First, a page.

So what should you look for? Start with “a complementary product” says Nils Herrmann of Geckoboard. “For example, you run a live chat software and you partner up with an e-commerce software.”
And it doesn’t have to be limited to products. Kristen McCabe, Senior Content Marketing Specialist at G2, says that “cross promotional opportunities with educational institutes, such as the Local Marketing Institute, are the best way we've gotten the word out when it comes to B2B reviews.”
“Companies outside of the tech industry learn about the tools available to them, and then we can guide them through the process of immediately setting up their free profile as soon as the webinar finishes.”
It seems obvious, but a good webinar requires a strong presentation. Which means that, as the speaker, you need to plan and prepare a compelling, engaging, and informative address.
ContentKing uses webinars for thought leadership - to deliver ideas and prove that it knows what it’s talking about. And to ensure that these webinars are top quality, VP of Community Steven van Vessum says there are no shortcuts:
“Prepare well before the webinar. Know what you're going to say. Write it down; literally word for word. And make sure your slides are prepared well in advance. Treat it like a speaking engagement.”
Even if you know the subject inside-out, it’s your ability to communicate clearly and confidently that will make the difference.
Good webinars are full of interesting information. Great webinars leave a lasting impression, and make the attendees want to share what they’ve learned.
To take it a step further and really connect, find ways to interact with your audience. “We’ve all sat through those webinars where the speaker seemed to drone on endlessly, leaving little room for audience feedback,” says Artiiseo founder Leighton Burley.
“This is exactly the opposite of the atmosphere you want to create. We’ve found that the best webinars are highly interactive, to the point where the audience actually feels like they are in the same room together.”
So how can you achieve this feeling? “Create an interactive learning experience by asking for feedback, sharing personal experiences, asking questions, taking polls, and even adding in some humor where needed. This will go a long way to creating a better group ‘vibe’, engaging the audience, and improving learning outcomes.”
This is important whatever the purpose of your webinar. Clearly, if it’s an external presentation with potential customers or to generate leads, you need to make a great first impression.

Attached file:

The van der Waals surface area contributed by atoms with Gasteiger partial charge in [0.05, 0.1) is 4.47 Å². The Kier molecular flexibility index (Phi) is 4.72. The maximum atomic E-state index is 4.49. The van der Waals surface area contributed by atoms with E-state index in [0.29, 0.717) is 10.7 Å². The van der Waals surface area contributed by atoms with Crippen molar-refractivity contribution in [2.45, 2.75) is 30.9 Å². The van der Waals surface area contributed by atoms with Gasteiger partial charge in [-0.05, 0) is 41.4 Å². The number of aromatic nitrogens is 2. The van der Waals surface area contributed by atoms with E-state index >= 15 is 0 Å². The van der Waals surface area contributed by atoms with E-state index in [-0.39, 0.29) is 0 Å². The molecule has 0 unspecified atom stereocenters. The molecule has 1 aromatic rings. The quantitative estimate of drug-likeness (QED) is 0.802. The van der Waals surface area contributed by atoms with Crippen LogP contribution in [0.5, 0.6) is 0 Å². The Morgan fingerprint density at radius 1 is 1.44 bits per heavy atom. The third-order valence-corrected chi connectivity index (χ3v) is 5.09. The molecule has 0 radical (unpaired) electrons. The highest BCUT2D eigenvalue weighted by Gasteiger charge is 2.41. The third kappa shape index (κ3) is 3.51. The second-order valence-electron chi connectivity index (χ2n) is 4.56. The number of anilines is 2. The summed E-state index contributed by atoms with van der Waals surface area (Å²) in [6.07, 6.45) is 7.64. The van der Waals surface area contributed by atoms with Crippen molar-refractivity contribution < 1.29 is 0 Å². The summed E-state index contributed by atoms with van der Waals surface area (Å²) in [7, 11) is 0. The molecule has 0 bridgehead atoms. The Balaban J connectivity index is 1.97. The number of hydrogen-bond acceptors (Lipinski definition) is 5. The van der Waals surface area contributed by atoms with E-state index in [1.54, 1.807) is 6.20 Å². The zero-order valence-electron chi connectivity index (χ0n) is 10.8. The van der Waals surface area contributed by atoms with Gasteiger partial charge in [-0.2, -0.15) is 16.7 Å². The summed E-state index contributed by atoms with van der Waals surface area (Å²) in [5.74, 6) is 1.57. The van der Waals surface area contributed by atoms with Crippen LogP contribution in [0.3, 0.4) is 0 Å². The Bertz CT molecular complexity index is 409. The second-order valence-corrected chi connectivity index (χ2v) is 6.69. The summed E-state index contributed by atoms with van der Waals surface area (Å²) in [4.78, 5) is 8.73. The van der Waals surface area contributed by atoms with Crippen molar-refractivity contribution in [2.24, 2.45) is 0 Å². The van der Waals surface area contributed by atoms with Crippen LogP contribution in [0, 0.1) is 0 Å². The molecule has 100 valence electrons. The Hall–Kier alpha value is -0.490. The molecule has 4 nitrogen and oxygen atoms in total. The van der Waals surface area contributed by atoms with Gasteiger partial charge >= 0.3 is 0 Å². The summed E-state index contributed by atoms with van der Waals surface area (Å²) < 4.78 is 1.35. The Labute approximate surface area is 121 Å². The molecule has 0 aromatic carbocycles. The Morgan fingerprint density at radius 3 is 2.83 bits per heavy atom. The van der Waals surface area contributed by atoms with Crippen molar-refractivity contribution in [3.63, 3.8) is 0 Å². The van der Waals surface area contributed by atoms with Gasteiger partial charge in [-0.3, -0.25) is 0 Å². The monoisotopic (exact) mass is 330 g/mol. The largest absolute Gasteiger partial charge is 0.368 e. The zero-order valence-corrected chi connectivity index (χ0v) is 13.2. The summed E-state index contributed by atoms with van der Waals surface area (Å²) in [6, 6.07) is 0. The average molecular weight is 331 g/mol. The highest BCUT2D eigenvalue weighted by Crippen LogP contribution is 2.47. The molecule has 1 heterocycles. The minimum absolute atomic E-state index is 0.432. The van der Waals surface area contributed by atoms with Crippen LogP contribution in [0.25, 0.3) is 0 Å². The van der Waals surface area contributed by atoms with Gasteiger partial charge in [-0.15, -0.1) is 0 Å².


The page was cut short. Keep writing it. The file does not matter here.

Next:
But Artiiseo uses webinars mainly to train its own agency staff. And since they want people to really pay attention, they make sure that these sessions are fun and engaging.
At the very least, a bit of audience interaction helps to break up your presentation. “It lets the presenter change pace by getting some questions and feedback from the attendees,” says Zamir Javer, CEO of Jumpfactor
There’s one surefire, guaranteed way to ensure that your webinar is a disaster - if people can’t actually see or hear you. It sounds silly, but too many presentations fall down before they even get started because the host doesn’t know how to work the technology.
“Want a ‘what not to do?’” asks Sara Davis, of CanIRank. “Don't forget to test your webinar platform extensively before going live. Nothing is more awkward than sitting on a live webinar with technology issues!”
Thankfully, most good webinar tools are easy to use. Just check that there’s nothing you need to install first, and of course that your camera and microphone work as they should. Run the session with a few colleagues as audience members to be sure.
You also need to think about the reading experience if you want to share slides. “Not everyone can view your webinar on a desktop computer. It’s essential to optimize your webinar for mobile,” says Irina Weber of SE Ranking.
“Make sure to increase the text size and visuals in your annotations and slides. Provide a comfortable level of viewability through small displays in mobile devices.”
As a general rule, you want fewer words and more visuals. The less people read and the more they listen to you, the better.